Dear Hosts,

Welcome back after the summer. We did have a slight lessening of activity in August – partly because many of us: hosts and admin, were away.  Fortunately, so were a number of referrers.

But we are certainly in full swing now. We already know to be prepared for Easter, Ramadan and August, now we have another season to add to those we are learning about in our first year: September means requests, mostly from young people with refugee status, for accommodation near where they hope to study. So far that has included Kingston-on-Thames, Nottingham, Leeds, Brighton, Oxford and Cambridge. We have recruited a number of new hosts (mostly through Facebook) but, as ever, we could do with more, especially across London and within the M25 but also other towns and cities. The appetite of our guests for really rural locations is still limited.

We have (mid-September) made 154 placements. These vary in length and number of people – a placement may be one person for one night or three people for months.  Our longest so far is the latter: an Iranian family of three who have been hosted in Surrey since 11 March.  They now have refugee status – a joy all round.

We have now hosted for 4800 person nights, which is amazing.

This month we can tell you about our resources database. This has been created by our long-term volunteer, Kathleen Ross. She says:

“Whilst volunteering for Refugees at Home, I created a database of resources.  The aim was for this to become more widely available, and to create a growing, changing index of organisations which offer help and support. I eventually decided to collate these into a website, named Migrant Resource.

The site is constructed in a Blog format; there is a search option, or one can use the site ‘tags’, shown when clicking the menu button. All the current resource categories are displayed on the home page.

I welcome any constructive dialogue and suggestions for the site; contributions can be submitted on the Contact page.”

This edition’s stories: we had a call one Friday (my stories always seem to start like this – it’s as predictable as “once upon a time!”) An immigration lawyer had a couple sitting in her office: Iranians, only Farsi-speaking, he’s 81 and his wife barely younger. They had been staying with their refugee son but he had thrown them out due to his own problems. Could we help? A few calls later and they were being taken – by convoy as they had one or two, OK eight, bags – to our lovely hosts in West London.  They leapt out and bought a Farsi phrasebook and hosted that weekend. Then we had to move them to another host – who took them, the eight bags AND, crucially, the Farsi Phrasebook. Apparently they are a lovely couple, the only thing is they will have to move on soon, so I would appreciate offers – I don’t think it has to be in London…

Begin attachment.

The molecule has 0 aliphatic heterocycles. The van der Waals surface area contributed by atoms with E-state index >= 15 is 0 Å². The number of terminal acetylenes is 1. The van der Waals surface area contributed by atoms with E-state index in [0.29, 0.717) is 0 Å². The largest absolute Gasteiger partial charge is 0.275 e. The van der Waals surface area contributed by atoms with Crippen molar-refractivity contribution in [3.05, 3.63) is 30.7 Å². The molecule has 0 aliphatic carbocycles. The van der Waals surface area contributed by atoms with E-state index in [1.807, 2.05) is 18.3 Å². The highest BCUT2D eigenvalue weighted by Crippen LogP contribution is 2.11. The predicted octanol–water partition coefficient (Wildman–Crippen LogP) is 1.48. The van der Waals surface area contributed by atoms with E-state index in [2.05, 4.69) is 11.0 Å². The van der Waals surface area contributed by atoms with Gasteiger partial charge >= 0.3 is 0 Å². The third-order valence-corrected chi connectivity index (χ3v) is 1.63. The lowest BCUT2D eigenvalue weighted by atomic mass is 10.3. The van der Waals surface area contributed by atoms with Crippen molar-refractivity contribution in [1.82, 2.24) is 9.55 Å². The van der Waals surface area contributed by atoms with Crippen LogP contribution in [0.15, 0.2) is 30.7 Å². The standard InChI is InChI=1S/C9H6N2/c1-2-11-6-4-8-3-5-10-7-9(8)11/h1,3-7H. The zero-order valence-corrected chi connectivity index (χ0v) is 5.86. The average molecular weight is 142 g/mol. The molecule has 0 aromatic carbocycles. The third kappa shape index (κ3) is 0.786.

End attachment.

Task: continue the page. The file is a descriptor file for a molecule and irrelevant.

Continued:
The other was a young woman with a 20 day old baby who had, rather foolishly, left Newport as soon as she got status and made her way to London with no idea what she would do when she got there. But, 20 days post-partum, who has any sensible ideas? Our youngest host took them in for the weekend and has now said they can stay the six months it will take to get Local Authority housing.  We think that’s amazing.

Finally, one of our hosts, Maarten, features in a series of short films called 1000 Londoners. He is part of a ten-part sub-series, “Looking after London”. You should be able to find him talking about hosting on or

Once again, very many thanks and good wishes,

Sara and the core team

Refugees At Home